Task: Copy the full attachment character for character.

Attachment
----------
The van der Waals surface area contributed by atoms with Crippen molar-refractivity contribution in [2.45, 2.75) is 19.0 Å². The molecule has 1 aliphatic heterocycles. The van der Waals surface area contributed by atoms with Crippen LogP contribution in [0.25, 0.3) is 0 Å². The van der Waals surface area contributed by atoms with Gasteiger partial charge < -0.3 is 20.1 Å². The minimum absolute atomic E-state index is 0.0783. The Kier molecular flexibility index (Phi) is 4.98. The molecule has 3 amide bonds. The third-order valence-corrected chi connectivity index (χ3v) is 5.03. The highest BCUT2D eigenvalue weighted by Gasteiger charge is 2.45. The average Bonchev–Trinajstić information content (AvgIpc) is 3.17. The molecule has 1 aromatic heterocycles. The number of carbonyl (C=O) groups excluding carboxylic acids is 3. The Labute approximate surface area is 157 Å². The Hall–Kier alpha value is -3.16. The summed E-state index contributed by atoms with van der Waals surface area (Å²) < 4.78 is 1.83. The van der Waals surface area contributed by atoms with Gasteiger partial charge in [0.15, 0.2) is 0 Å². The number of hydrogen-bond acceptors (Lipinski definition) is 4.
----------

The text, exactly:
The van der Waals surface area contributed by atoms with Crippen molar-refractivity contribution in [2.45, 2.75) is 19.0 Å². The molecule has 1 aliphatic heterocycles. The van der Waals surface area contributed by atoms with Crippen LogP contribution in [0.25, 0.3) is 0 Å². The van der Waals surface area contributed by atoms with Gasteiger partial charge < -0.3 is 20.1 Å². The minimum absolute atomic E-state index is 0.0783. The Kier molecular flexibility index (Phi) is 4.98. The molecule has 3 amide bonds. The third-order valence-corrected chi connectivity index (χ3v) is 5.03. The highest BCUT2D eigenvalue weighted by Gasteiger charge is 2.45. The average Bonchev–Trinajstić information content (AvgIpc) is 3.17. The molecule has 1 aromatic heterocycles. The number of carbonyl (C=O) groups excluding carboxylic acids is 3. The Labute approximate surface area is 157 Å². The Hall–Kier alpha value is -3.16. The summed E-state index contributed by atoms with van der Waals surface area (Å²) < 4.78 is 1.83. The van der Waals surface area contributed by atoms with Gasteiger partial charge in [0.15, 0.2) is 0 Å². The number of hydrogen-bond acceptors (Lipinski definition) is 4.